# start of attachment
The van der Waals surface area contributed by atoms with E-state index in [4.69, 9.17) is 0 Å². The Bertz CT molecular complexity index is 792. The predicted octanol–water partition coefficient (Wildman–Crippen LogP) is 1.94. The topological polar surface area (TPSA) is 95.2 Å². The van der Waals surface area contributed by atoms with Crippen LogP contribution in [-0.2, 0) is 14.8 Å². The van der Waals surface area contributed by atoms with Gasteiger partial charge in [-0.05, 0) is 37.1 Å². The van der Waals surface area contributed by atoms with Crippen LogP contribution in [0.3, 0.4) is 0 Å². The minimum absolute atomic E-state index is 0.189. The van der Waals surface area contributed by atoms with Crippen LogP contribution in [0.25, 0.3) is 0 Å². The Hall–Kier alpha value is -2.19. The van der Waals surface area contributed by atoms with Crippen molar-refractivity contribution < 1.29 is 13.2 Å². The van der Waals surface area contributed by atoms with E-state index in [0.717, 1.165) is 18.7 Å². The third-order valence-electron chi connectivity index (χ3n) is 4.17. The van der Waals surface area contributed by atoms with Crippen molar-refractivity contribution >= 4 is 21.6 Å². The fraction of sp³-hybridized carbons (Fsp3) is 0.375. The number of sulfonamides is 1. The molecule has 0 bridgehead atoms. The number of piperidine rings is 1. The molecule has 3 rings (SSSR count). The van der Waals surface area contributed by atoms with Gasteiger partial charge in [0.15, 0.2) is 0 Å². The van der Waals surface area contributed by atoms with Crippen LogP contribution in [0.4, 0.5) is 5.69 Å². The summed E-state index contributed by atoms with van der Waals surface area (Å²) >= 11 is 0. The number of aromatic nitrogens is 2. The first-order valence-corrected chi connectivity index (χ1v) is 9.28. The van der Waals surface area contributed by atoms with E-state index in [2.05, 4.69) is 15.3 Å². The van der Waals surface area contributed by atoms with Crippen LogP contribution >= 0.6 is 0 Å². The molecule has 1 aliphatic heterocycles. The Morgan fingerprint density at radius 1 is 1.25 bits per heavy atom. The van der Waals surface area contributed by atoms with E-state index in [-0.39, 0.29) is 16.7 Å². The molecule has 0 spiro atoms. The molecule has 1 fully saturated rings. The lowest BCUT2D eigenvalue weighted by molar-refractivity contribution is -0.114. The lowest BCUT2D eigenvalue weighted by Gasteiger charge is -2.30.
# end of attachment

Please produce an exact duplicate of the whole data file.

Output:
The van der Waals surface area contributed by atoms with E-state index in [4.69, 9.17) is 0 Å². The Bertz CT molecular complexity index is 792. The predicted octanol–water partition coefficient (Wildman–Crippen LogP) is 1.94. The topological polar surface area (TPSA) is 95.2 Å². The van der Waals surface area contributed by atoms with Crippen LogP contribution in [-0.2, 0) is 14.8 Å². The van der Waals surface area contributed by atoms with Gasteiger partial charge in [-0.05, 0) is 37.1 Å². The van der Waals surface area contributed by atoms with Crippen LogP contribution in [0.3, 0.4) is 0 Å². The minimum absolute atomic E-state index is 0.189. The van der Waals surface area contributed by atoms with Crippen LogP contribution in [0.25, 0.3) is 0 Å². The Hall–Kier alpha value is -2.19. The van der Waals surface area contributed by atoms with Crippen molar-refractivity contribution < 1.29 is 13.2 Å². The van der Waals surface area contributed by atoms with E-state index in [0.717, 1.165) is 18.7 Å². The third-order valence-electron chi connectivity index (χ3n) is 4.17. The van der Waals surface area contributed by atoms with Crippen molar-refractivity contribution >= 4 is 21.6 Å². The fraction of sp³-hybridized carbons (Fsp3) is 0.375. The number of sulfonamides is 1. The molecule has 0 bridgehead atoms. The number of piperidine rings is 1. The molecule has 3 rings (SSSR count). The van der Waals surface area contributed by atoms with Gasteiger partial charge in [0.15, 0.2) is 0 Å². The van der Waals surface area contributed by atoms with Crippen LogP contribution in [0.4, 0.5) is 5.69 Å². The summed E-state index contributed by atoms with van der Waals surface area (Å²) >= 11 is 0. The number of aromatic nitrogens is 2. The first-order valence-corrected chi connectivity index (χ1v) is 9.28. The van der Waals surface area contributed by atoms with E-state index in [2.05, 4.69) is 15.3 Å². The van der Waals surface area contributed by atoms with Crippen LogP contribution >= 0.6 is 0 Å². The molecule has 1 aliphatic heterocycles. The Morgan fingerprint density at radius 1 is 1.25 bits per heavy atom. The van der Waals surface area contributed by atoms with E-state index in [-0.39, 0.29) is 16.7 Å². The molecule has 0 spiro atoms. The molecule has 1 fully saturated rings. The lowest BCUT2D eigenvalue weighted by molar-refractivity contribution is -0.114. The lowest BCUT2D eigenvalue weighted by Gasteiger charge is -2.30.